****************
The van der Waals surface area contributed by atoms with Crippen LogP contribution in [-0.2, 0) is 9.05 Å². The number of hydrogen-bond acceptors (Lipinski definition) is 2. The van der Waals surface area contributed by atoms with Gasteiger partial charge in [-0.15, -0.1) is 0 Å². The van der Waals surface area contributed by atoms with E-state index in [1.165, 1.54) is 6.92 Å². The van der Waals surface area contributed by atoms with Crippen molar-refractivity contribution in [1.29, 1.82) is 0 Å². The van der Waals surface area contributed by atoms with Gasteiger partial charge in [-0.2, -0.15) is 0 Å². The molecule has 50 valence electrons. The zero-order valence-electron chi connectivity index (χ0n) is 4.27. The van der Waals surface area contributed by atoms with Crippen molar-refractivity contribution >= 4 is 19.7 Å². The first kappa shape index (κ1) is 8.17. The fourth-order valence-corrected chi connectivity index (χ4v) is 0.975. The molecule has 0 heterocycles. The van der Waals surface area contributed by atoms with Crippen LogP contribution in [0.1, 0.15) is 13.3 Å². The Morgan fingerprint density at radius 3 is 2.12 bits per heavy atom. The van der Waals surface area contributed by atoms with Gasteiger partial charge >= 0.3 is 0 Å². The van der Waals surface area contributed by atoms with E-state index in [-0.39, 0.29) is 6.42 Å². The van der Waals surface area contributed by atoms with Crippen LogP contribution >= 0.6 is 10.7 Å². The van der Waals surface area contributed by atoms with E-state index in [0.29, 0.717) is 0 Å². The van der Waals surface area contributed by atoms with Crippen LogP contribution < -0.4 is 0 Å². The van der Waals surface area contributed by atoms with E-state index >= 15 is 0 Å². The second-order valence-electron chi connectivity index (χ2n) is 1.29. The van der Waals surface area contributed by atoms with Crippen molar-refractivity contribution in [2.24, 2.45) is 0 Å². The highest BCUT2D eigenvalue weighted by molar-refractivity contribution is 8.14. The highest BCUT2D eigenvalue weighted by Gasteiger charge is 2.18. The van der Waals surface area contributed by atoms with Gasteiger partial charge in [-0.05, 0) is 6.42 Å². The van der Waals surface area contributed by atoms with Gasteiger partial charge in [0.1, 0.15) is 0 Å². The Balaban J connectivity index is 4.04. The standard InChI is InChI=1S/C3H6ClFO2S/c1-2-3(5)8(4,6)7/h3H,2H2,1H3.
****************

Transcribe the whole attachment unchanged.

The van der Waals surface area contributed by atoms with Crippen LogP contribution in [-0.2, 0) is 9.05 Å². The number of hydrogen-bond acceptors (Lipinski definition) is 2. The van der Waals surface area contributed by atoms with Gasteiger partial charge in [-0.15, -0.1) is 0 Å². The van der Waals surface area contributed by atoms with E-state index in [1.165, 1.54) is 6.92 Å². The van der Waals surface area contributed by atoms with Crippen molar-refractivity contribution in [1.29, 1.82) is 0 Å². The van der Waals surface area contributed by atoms with Gasteiger partial charge in [-0.2, -0.15) is 0 Å². The molecule has 50 valence electrons. The zero-order valence-electron chi connectivity index (χ0n) is 4.27. The van der Waals surface area contributed by atoms with Crippen molar-refractivity contribution >= 4 is 19.7 Å². The first kappa shape index (κ1) is 8.17. The fourth-order valence-corrected chi connectivity index (χ4v) is 0.975. The molecule has 0 heterocycles. The van der Waals surface area contributed by atoms with Crippen LogP contribution in [0.1, 0.15) is 13.3 Å². The Morgan fingerprint density at radius 3 is 2.12 bits per heavy atom. The van der Waals surface area contributed by atoms with Gasteiger partial charge >= 0.3 is 0 Å². The van der Waals surface area contributed by atoms with E-state index in [-0.39, 0.29) is 6.42 Å². The van der Waals surface area contributed by atoms with Crippen LogP contribution >= 0.6 is 10.7 Å². The van der Waals surface area contributed by atoms with E-state index in [0.29, 0.717) is 0 Å². The van der Waals surface area contributed by atoms with Crippen LogP contribution < -0.4 is 0 Å². The van der Waals surface area contributed by atoms with E-state index >= 15 is 0 Å². The second-order valence-electron chi connectivity index (χ2n) is 1.29. The van der Waals surface area contributed by atoms with Crippen molar-refractivity contribution in [2.24, 2.45) is 0 Å². The highest BCUT2D eigenvalue weighted by molar-refractivity contribution is 8.14. The highest BCUT2D eigenvalue weighted by Gasteiger charge is 2.18. The van der Waals surface area contributed by atoms with Gasteiger partial charge in [-0.05, 0) is 6.42 Å². The van der Waals surface area contributed by atoms with Gasteiger partial charge in [0.1, 0.15) is 0 Å². The Balaban J connectivity index is 4.04. The standard InChI is InChI=1S/C3H6ClFO2S/c1-2-3(5)8(4,6)7/h3H,2H2,1H3.